(Brantford/Six Nations, ON) – Indigenous-led group to produce Exhibit and Visitor Experience at the Mohawk Institute Project marks final stage in extensive renovation of former residential school.
The Woodland Cultural Centre has commissioned an Indigenous-led group to develop the final interpretation plan and design for the Mohawk Institute Residential School in Brantford, Ontario. The group will be led by former Smithsonian Institution executive Tim Johnson, who directed exhibitions and programs at the National Museum of the American Indian for a decade.
“We’re delighted to have such an exceptional team working with us to achieve the significant aspirations we hold for the Mohawk Institute as a site of conscience for our community, for Indigenous peoples, and for Canada,” says Woodland Cultural Centre Executive Director Janis Monture. “One would be hard-pressed to overstate the meaning and prospective significance of the site as a place of learning, healing, and truth and reconciliation.”
The group includes preeminent firms with deep experience in preparing heritage, legacy, cultural, and museum facilities:
- Lord Cultural Resources, a global practice leader in cultural sector planning, will help guide the conceptual and interpretive process
- WeatherstonBruer Associates, a Toronto based architecture and exhibit design firm, will recreate the look and feel of the Mohawk Institute’s rooms and facilities
- kubik maltbie, a leader in the production of prestigious museums, visitor centres and specialty heritage environments, will be responsible for the fabrication and installation of the program
- Haudenosaunee historian, educator, and longtime Indigenous museum professional Rick Hill will provide research content and guidance.
This phase will include consultations with survivors, exhibit and programmatic planning of spaces, visitor wayfinding and experience, educational connections, design, fabrication, and installation.
The Woodland Cultural Centre assumed responsibility for redeveloping the Mohawk Institute building in accordance with the Truth and Reconciliation Commission of Canada’s Calls To Action in 2015. The Centre was provided a mandate for the renovations by the Six Nations of the Grand River after community surveys and an engagement process showed the vast majority of respondents supported its reconstruction. The Centre’s overall goal is for an informative, meaningful, and effective interpretive educational site for the public.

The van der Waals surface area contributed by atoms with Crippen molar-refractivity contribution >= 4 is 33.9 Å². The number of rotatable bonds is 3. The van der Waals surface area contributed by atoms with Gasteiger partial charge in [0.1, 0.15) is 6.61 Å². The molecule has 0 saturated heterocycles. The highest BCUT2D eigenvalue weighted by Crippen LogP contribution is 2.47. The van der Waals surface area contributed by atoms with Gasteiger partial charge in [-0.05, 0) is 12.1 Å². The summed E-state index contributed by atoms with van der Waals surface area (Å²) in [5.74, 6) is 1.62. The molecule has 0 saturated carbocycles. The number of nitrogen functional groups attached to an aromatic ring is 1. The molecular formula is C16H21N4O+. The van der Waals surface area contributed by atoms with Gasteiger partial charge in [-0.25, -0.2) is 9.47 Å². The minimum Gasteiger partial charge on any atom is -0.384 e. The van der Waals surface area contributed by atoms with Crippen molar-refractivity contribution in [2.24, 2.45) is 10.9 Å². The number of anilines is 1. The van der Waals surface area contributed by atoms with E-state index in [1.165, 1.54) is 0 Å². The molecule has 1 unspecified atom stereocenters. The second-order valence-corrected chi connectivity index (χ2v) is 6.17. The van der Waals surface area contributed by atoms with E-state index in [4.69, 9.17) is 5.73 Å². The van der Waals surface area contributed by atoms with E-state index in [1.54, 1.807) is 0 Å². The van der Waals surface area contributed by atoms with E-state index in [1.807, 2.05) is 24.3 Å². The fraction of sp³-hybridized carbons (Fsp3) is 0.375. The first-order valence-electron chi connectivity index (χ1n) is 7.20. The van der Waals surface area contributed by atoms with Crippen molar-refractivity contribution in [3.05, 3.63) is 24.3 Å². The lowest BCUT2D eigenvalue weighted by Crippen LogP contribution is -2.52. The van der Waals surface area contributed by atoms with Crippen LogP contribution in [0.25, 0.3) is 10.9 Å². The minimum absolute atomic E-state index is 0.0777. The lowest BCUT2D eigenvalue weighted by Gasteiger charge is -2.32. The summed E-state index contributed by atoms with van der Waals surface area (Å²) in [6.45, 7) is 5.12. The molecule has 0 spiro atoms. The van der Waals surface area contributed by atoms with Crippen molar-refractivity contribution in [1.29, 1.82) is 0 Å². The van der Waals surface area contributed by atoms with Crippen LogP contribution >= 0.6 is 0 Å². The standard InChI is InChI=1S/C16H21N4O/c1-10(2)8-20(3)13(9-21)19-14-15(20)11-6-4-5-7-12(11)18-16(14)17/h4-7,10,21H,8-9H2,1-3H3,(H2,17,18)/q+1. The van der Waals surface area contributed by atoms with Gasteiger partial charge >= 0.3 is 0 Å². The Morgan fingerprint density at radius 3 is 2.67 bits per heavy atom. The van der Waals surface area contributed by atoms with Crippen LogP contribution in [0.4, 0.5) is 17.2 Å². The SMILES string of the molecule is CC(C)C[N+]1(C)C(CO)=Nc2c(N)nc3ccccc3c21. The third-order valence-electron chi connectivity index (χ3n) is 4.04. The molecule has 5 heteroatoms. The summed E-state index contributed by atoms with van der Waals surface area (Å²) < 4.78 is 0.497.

This is the fourth and final phase of the Mohawk Institute’s extensive renovation. The process has been shaped by historical research and interviews with dozens of the survivors that are the residential school’s legacy. The site interpretation approach will treat the building as an artifact and create exhibits that accurately represent the varied experiences of the children / survivors who attended the Institute.
The preservation of places such as the Mohawk Institute is essential in safeguarding these memories and ensures that future generations remain able to learn critical lessons from the past.
“To a person, all of us working on this project are humbled by the responsibility and acutely aware of how transformative this project will be for those who’ve been impacted by Canada’s residential schools,” said Project Director Tim Johnson. “It is of vital importance that visitors who tour the Mohawk Institute experience the life and generation-altering legacy caused by residential schools.”
This final stage of the renovations will continue through this year and next.
“It’s hard to imagine a more significant Indigenous legacy project that will serve to enlighten the public about this challenging and troublesome part of Canada’s history,” said Vance Badawey, Parliamentary Secretary to the Minister of Indigenous Services. “As a heritage site and site of conscience, it is my hope that every public servant, every teacher, and indeed, every Canadian, take the opportunity to visit the Mohawk Institute when it fully opens to the public at the end of 2024.”